You Won't See AI-Generated Songs Winning Any Grammy Awards

New rules say that songs without human authorship won't be eligible.

Nina Raemont Writer
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Nina Raemont
2 min read
Grammy trophies

Artists are using AI to experiment with their music, but work with no human authorship won't be eligible for a Grammy Award, the Recording Academy says. 

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Music created by artificial intelligence isn't eligible for one of the industry's biggest awards. The Recording Academy updated its rules for Grammys this week to clarify that only humans can win. 

"Only human creators are eligible to be submitted for consideration," the new rules for the Grammy Awards say, according to Variety. "A work that contains no human authorship is not eligible in any Categories."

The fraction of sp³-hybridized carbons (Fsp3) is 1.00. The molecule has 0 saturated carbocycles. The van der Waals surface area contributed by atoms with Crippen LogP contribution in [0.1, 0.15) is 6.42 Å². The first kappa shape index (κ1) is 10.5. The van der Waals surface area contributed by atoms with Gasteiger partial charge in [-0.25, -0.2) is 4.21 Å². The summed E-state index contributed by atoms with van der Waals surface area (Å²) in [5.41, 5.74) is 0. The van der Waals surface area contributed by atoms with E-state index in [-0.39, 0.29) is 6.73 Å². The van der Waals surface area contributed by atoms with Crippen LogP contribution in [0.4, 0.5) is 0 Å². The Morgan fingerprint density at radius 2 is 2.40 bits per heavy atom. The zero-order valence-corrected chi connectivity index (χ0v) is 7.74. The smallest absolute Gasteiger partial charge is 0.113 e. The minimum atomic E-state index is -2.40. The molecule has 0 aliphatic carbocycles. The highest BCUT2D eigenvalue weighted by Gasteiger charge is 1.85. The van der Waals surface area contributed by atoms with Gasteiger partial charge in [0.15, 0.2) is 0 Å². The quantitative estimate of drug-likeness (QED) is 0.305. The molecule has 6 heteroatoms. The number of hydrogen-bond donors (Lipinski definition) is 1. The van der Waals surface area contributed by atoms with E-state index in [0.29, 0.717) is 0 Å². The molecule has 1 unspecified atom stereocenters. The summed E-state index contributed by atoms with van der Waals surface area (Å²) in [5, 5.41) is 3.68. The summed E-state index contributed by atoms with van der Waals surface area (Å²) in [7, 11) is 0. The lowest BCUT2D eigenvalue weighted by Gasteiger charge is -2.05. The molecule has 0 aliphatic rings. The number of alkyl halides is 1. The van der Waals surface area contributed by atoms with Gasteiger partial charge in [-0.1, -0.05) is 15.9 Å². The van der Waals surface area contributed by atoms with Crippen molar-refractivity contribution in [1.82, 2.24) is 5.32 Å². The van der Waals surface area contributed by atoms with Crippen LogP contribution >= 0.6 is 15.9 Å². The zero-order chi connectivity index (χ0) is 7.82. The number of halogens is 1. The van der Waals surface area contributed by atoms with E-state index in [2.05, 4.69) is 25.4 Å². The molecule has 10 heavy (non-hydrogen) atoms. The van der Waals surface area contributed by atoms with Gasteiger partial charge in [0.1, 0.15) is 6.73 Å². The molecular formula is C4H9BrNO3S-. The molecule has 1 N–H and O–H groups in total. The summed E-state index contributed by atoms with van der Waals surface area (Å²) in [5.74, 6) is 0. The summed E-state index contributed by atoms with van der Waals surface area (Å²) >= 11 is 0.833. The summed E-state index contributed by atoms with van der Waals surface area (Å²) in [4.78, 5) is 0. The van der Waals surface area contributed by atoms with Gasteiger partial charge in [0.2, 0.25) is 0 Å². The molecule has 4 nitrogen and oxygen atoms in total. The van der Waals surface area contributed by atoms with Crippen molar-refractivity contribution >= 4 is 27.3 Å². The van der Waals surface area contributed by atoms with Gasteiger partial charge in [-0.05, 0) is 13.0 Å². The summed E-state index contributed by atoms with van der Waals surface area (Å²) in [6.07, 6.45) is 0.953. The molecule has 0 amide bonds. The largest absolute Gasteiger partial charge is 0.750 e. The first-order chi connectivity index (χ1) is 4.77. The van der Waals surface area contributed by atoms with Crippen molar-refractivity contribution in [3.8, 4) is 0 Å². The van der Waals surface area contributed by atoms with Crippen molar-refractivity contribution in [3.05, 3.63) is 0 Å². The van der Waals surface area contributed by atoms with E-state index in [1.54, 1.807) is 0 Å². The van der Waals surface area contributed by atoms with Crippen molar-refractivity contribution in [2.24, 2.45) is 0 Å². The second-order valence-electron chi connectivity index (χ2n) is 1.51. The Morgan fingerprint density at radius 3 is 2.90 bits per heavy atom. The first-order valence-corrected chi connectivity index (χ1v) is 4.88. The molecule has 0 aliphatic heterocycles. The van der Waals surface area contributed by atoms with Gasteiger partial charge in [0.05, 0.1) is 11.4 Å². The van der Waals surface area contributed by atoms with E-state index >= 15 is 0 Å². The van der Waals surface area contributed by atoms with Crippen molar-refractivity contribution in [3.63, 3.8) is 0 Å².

Artists can still utilize AI tools to create music, but the work submitted must be "meaningful and more than de minimis."

Even though AI-created tunes won't qualify for next year's biggest night in music, set for Jan. 31, artists are still playing with these technologies and testing the limits of music making. Paul McCartney is tapping AI to create a "final Beatles record," using it to extract the voice of John Lennon from an old demo recording, he told the BBC. 

In April, an AI-generated song that mimicked the voices of rapper Drake and R&B/pop artist the Weeknd went viral for its uncanny likeness to the real artists. Its meteoric rise in popularity on TikTok, YouTube and Spotify ended when the song was removed from the platforms, due to copyright claims with Universal Music Group. 

Artificial intelligence technologies have been around for years, but the field has advanced rapidly and begun to seep into everyday life. OpenAI's ChatGPT and Dall-E kicked off a rush of new generative AI tools and products from Microsoft, Google, Adobe and others. While such tools have vast potential to help people on tasks big and small, concerns have been raised about job loss and disinformation. Advanced AI systems have also sparked worries about their impact on society.

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